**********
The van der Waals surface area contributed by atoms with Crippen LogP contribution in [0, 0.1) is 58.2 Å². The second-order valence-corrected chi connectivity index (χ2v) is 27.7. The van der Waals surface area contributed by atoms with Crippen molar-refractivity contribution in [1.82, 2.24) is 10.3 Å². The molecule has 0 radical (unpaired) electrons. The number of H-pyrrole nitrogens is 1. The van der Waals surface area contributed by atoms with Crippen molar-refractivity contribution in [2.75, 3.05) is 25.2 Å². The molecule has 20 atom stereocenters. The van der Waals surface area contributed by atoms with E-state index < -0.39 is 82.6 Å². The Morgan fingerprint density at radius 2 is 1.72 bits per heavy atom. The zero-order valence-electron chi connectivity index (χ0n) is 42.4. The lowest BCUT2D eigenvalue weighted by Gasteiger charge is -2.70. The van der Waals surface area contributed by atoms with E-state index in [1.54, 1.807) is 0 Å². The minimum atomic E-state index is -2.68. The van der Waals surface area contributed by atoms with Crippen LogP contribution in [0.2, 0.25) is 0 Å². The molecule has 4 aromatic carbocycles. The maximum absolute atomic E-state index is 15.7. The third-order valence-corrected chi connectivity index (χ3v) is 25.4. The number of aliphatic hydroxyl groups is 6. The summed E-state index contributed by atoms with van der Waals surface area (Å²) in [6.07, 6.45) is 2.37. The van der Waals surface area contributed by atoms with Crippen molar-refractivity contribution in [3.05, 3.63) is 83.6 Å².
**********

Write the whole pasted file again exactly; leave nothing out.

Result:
The van der Waals surface area contributed by atoms with Crippen LogP contribution in [0, 0.1) is 58.2 Å². The second-order valence-corrected chi connectivity index (χ2v) is 27.7. The van der Waals surface area contributed by atoms with Crippen molar-refractivity contribution in [1.82, 2.24) is 10.3 Å². The molecule has 0 radical (unpaired) electrons. The number of H-pyrrole nitrogens is 1. The van der Waals surface area contributed by atoms with Crippen molar-refractivity contribution in [2.75, 3.05) is 25.2 Å². The molecule has 20 atom stereocenters. The van der Waals surface area contributed by atoms with E-state index < -0.39 is 82.6 Å². The Morgan fingerprint density at radius 2 is 1.72 bits per heavy atom. The zero-order valence-electron chi connectivity index (χ0n) is 42.4. The lowest BCUT2D eigenvalue weighted by Gasteiger charge is -2.70. The van der Waals surface area contributed by atoms with E-state index in [1.54, 1.807) is 0 Å². The minimum atomic E-state index is -2.68. The van der Waals surface area contributed by atoms with Crippen LogP contribution in [0.2, 0.25) is 0 Å². The molecule has 4 aromatic carbocycles. The maximum absolute atomic E-state index is 15.7. The third-order valence-corrected chi connectivity index (χ3v) is 25.4. The number of aliphatic hydroxyl groups is 6. The summed E-state index contributed by atoms with van der Waals surface area (Å²) in [6.07, 6.45) is 2.37. The van der Waals surface area contributed by atoms with Crippen molar-refractivity contribution in [3.05, 3.63) is 83.6 Å².